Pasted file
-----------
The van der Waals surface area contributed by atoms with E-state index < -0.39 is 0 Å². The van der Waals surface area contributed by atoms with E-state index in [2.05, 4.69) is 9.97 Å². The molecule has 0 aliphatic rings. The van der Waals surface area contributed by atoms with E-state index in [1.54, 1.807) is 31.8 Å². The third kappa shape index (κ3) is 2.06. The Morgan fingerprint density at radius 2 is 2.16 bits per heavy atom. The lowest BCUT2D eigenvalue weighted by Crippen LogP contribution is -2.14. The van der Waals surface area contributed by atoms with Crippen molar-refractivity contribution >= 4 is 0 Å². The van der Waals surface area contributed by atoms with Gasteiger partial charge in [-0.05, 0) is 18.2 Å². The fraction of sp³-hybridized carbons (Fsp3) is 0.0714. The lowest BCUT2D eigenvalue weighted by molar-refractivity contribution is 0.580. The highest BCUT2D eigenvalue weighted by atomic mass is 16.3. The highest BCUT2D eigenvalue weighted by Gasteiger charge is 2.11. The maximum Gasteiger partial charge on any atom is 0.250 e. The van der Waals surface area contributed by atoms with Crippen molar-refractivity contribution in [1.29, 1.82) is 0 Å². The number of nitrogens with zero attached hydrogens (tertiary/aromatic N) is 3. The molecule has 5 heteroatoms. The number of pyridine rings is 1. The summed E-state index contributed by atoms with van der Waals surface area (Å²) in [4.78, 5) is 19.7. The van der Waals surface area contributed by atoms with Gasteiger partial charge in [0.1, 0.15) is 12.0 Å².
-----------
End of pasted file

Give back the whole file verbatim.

The van der Waals surface area contributed by atoms with E-state index < -0.39 is 0 Å². The van der Waals surface area contributed by atoms with E-state index in [2.05, 4.69) is 9.97 Å². The molecule has 0 aliphatic rings. The van der Waals surface area contributed by atoms with E-state index in [1.54, 1.807) is 31.8 Å². The third kappa shape index (κ3) is 2.06. The Morgan fingerprint density at radius 2 is 2.16 bits per heavy atom. The lowest BCUT2D eigenvalue weighted by Crippen LogP contribution is -2.14. The van der Waals surface area contributed by atoms with Crippen molar-refractivity contribution >= 4 is 0 Å². The van der Waals surface area contributed by atoms with Gasteiger partial charge in [-0.05, 0) is 18.2 Å². The fraction of sp³-hybridized carbons (Fsp3) is 0.0714. The lowest BCUT2D eigenvalue weighted by molar-refractivity contribution is 0.580. The highest BCUT2D eigenvalue weighted by atomic mass is 16.3. The highest BCUT2D eigenvalue weighted by Gasteiger charge is 2.11. The maximum Gasteiger partial charge on any atom is 0.250 e. The van der Waals surface area contributed by atoms with Crippen molar-refractivity contribution in [1.29, 1.82) is 0 Å². The number of nitrogens with zero attached hydrogens (tertiary/aromatic N) is 3. The molecule has 5 heteroatoms. The number of pyridine rings is 1. The summed E-state index contributed by atoms with van der Waals surface area (Å²) in [4.78, 5) is 19.7. The van der Waals surface area contributed by atoms with Gasteiger partial charge in [0.1, 0.15) is 12.0 Å².